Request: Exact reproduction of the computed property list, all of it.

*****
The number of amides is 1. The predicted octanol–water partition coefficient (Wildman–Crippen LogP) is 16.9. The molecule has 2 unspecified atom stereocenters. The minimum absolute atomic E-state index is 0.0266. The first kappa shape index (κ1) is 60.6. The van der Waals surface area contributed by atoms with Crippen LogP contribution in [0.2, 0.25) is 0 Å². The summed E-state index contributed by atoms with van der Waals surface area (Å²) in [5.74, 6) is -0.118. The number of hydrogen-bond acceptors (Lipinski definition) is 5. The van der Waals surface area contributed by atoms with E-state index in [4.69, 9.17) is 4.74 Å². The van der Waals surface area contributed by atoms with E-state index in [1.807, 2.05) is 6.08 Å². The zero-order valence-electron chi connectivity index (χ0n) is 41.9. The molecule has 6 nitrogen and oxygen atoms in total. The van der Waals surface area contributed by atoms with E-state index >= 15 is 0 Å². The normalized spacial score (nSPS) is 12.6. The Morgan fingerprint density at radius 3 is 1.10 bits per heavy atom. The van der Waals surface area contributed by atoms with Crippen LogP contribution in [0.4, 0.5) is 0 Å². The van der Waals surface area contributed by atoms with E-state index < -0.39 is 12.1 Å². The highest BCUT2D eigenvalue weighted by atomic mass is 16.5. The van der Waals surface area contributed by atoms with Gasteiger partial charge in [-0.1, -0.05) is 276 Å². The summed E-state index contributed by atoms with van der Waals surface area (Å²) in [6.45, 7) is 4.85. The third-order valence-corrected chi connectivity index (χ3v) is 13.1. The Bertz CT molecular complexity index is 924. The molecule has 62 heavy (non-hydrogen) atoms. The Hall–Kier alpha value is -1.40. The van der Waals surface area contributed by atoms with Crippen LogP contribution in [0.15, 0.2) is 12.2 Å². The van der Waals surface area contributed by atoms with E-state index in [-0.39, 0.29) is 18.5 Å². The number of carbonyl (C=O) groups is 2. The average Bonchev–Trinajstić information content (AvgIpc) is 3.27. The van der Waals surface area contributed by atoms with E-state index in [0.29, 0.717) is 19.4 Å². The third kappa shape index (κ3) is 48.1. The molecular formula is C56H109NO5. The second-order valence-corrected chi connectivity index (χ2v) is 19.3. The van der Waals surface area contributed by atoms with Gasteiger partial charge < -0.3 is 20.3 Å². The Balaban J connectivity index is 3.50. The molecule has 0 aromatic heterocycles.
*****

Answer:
The number of amides is 1. The predicted octanol–water partition coefficient (Wildman–Crippen LogP) is 16.9. The molecule has 2 unspecified atom stereocenters. The minimum absolute atomic E-state index is 0.0266. The first kappa shape index (κ1) is 60.6. The van der Waals surface area contributed by atoms with Crippen LogP contribution in [0.2, 0.25) is 0 Å². The summed E-state index contributed by atoms with van der Waals surface area (Å²) in [5.74, 6) is -0.118. The number of hydrogen-bond acceptors (Lipinski definition) is 5. The van der Waals surface area contributed by atoms with E-state index in [4.69, 9.17) is 4.74 Å². The van der Waals surface area contributed by atoms with E-state index in [1.807, 2.05) is 6.08 Å². The zero-order valence-electron chi connectivity index (χ0n) is 41.9. The molecule has 6 nitrogen and oxygen atoms in total. The van der Waals surface area contributed by atoms with E-state index >= 15 is 0 Å². The normalized spacial score (nSPS) is 12.6. The Morgan fingerprint density at radius 3 is 1.10 bits per heavy atom. The van der Waals surface area contributed by atoms with Crippen LogP contribution in [0.4, 0.5) is 0 Å². The van der Waals surface area contributed by atoms with E-state index < -0.39 is 12.1 Å². The highest BCUT2D eigenvalue weighted by atomic mass is 16.5. The van der Waals surface area contributed by atoms with Gasteiger partial charge in [-0.1, -0.05) is 276 Å². The summed E-state index contributed by atoms with van der Waals surface area (Å²) in [6.45, 7) is 4.85. The third-order valence-corrected chi connectivity index (χ3v) is 13.1. The Bertz CT molecular complexity index is 924. The molecule has 62 heavy (non-hydrogen) atoms. The Hall–Kier alpha value is -1.40. The van der Waals surface area contributed by atoms with Crippen LogP contribution in [0.15, 0.2) is 12.2 Å². The van der Waals surface area contributed by atoms with E-state index in [-0.39, 0.29) is 18.5 Å². The number of carbonyl (C=O) groups is 2. The average Bonchev–Trinajstić information content (AvgIpc) is 3.27. The van der Waals surface area contributed by atoms with E-state index in [0.29, 0.717) is 19.4 Å². The third kappa shape index (κ3) is 48.1. The molecular formula is C56H109NO5. The second-order valence-corrected chi connectivity index (χ2v) is 19.3. The van der Waals surface area contributed by atoms with Gasteiger partial charge < -0.3 is 20.3 Å². The Balaban J connectivity index is 3.50. The molecule has 0 aromatic heterocycles.